About Face – or what Happens when your Life Goes in the Opposite Direction…

Posted by on August 30, 2015 in Law Blog | 0 comments

about_faceFor many of us, when a relationship ends, we are forced to regroup…to turn about face and relate differently to an ex-partner, our children, in-laws, friends, and so on. It is awkward, painful and uncomfortable. We are at our worst and it hurts. We are disoriented, lost, and confused. If children are involved the break-up is even more challenging because we must be at our best even though our world is collapsing emotionally and financially. We are confronted with the financial challenges of one household becoming two? Compounding the trauma, drama, and fear is the anticipated legal battle to resolve whether or not you will see your children more than alternate weekends, supervised or not supervised, who gets what, and so much more. We are confronted with the emotional challenges of uncoupling after ten years, twenty years, thirty years or more of being a couple?

The reality is that when a relationship ends more is required than just moving on, particularly, when there are issues involving homes, real property, personal property, retirement accounts, debts, and most important of all, children. These issues are resolved traditionally through the Court litigation process or by some other alternative dispute resolution method such as collaborative law, arbitration, mediation or some hybrid method. From my perspective, litigation is often the most difficult method, because it is the Court who holds the power to decide the outcome of your life. When the Court system is involved, the parties put their lives and the lives of their children into the hands of the Court–an absolute stranger–and the Court, be it a commissioner or a judge–decides the fate of your life and the relationship you have with your children. The Court knows little about the dynamics, the realities and the truths of your lives. The Court knows little except what it is told and what it chooses to hear, to believe, and to understand. And, even if the Court knows, hears, believes and understands, there is no guarantee that the Court will then rule in your favor. I believe that in the end, the Court more often than not tries to do what it believes right–which is quite often not what either party believes fair, reasonable, just, appropriate or even logical. Many clients unrealistically think that if the Court just heard “their side,” then the Court would be compelled to do exactly what that client thinks reasonable. The truth is that the Court routinely gives the parties some of what they want and a lot of what they don’t want!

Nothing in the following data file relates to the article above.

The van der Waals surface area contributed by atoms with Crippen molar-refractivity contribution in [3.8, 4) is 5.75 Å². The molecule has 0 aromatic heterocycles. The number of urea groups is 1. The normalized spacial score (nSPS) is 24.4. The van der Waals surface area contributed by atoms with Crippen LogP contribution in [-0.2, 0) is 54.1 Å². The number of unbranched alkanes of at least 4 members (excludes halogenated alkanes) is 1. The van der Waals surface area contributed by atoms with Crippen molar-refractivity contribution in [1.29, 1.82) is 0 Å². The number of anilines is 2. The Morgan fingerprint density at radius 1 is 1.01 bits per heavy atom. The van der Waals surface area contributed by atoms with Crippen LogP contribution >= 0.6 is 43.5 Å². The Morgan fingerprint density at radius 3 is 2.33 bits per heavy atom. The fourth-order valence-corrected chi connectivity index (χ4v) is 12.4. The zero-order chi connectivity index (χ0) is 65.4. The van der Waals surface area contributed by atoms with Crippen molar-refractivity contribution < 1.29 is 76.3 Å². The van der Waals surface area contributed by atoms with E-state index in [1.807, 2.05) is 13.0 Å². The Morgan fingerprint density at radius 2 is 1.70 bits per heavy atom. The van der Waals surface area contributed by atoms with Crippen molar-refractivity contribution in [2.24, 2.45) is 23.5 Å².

There are alternatives to traditional litigation which minimize Court involvement and help the parties retain more control over the course and the outcome of ending a relationship. Ultimately, final orders, such as a decree of dissolution or legal separation or registered partnership require the signature of a court commissioner or judge. However, getting to the end result does not always mean litigation. Sometimes, traditional court litigation is the wisest path to resolution of a particular case. Sometimes not. Alternatives to litigation include collaborative law, mediation, arbitration, and some hybrid forms of these.

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